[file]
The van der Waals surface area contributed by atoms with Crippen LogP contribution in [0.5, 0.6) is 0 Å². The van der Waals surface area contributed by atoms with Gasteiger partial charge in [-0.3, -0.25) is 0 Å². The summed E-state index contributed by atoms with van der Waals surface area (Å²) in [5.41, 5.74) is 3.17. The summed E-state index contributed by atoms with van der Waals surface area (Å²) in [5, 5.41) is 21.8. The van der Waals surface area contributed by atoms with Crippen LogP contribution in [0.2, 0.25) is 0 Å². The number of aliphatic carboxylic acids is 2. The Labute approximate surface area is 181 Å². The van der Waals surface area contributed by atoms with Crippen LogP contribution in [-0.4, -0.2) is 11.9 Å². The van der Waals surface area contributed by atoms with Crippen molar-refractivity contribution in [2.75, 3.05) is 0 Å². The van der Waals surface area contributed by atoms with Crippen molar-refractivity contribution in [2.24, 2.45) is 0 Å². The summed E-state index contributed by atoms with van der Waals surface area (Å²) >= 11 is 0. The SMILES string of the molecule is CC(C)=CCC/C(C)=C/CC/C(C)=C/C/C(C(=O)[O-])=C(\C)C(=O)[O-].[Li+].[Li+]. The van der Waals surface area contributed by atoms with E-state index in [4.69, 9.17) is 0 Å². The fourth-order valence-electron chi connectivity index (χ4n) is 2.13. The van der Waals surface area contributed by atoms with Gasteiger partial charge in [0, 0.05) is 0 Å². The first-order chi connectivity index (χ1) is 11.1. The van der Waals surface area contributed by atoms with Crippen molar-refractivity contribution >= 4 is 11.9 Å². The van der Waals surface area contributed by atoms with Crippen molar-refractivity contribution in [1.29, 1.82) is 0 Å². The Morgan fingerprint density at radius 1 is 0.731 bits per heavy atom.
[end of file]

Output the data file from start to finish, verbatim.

The van der Waals surface area contributed by atoms with Crippen LogP contribution in [0.5, 0.6) is 0 Å². The van der Waals surface area contributed by atoms with Gasteiger partial charge in [-0.3, -0.25) is 0 Å². The summed E-state index contributed by atoms with van der Waals surface area (Å²) in [5.41, 5.74) is 3.17. The summed E-state index contributed by atoms with van der Waals surface area (Å²) in [5, 5.41) is 21.8. The van der Waals surface area contributed by atoms with Crippen LogP contribution in [0.2, 0.25) is 0 Å². The number of aliphatic carboxylic acids is 2. The Labute approximate surface area is 181 Å². The van der Waals surface area contributed by atoms with Crippen LogP contribution in [-0.4, -0.2) is 11.9 Å². The van der Waals surface area contributed by atoms with Crippen molar-refractivity contribution in [2.75, 3.05) is 0 Å². The van der Waals surface area contributed by atoms with Crippen molar-refractivity contribution in [2.24, 2.45) is 0 Å². The summed E-state index contributed by atoms with van der Waals surface area (Å²) >= 11 is 0. The SMILES string of the molecule is CC(C)=CCC/C(C)=C/CC/C(C)=C/C/C(C(=O)[O-])=C(\C)C(=O)[O-].[Li+].[Li+]. The van der Waals surface area contributed by atoms with E-state index in [4.69, 9.17) is 0 Å². The fourth-order valence-electron chi connectivity index (χ4n) is 2.13. The van der Waals surface area contributed by atoms with Gasteiger partial charge in [0, 0.05) is 0 Å². The first-order chi connectivity index (χ1) is 11.1. The van der Waals surface area contributed by atoms with Crippen molar-refractivity contribution >= 4 is 11.9 Å². The van der Waals surface area contributed by atoms with Crippen molar-refractivity contribution in [1.29, 1.82) is 0 Å². The Morgan fingerprint density at radius 1 is 0.731 bits per heavy atom.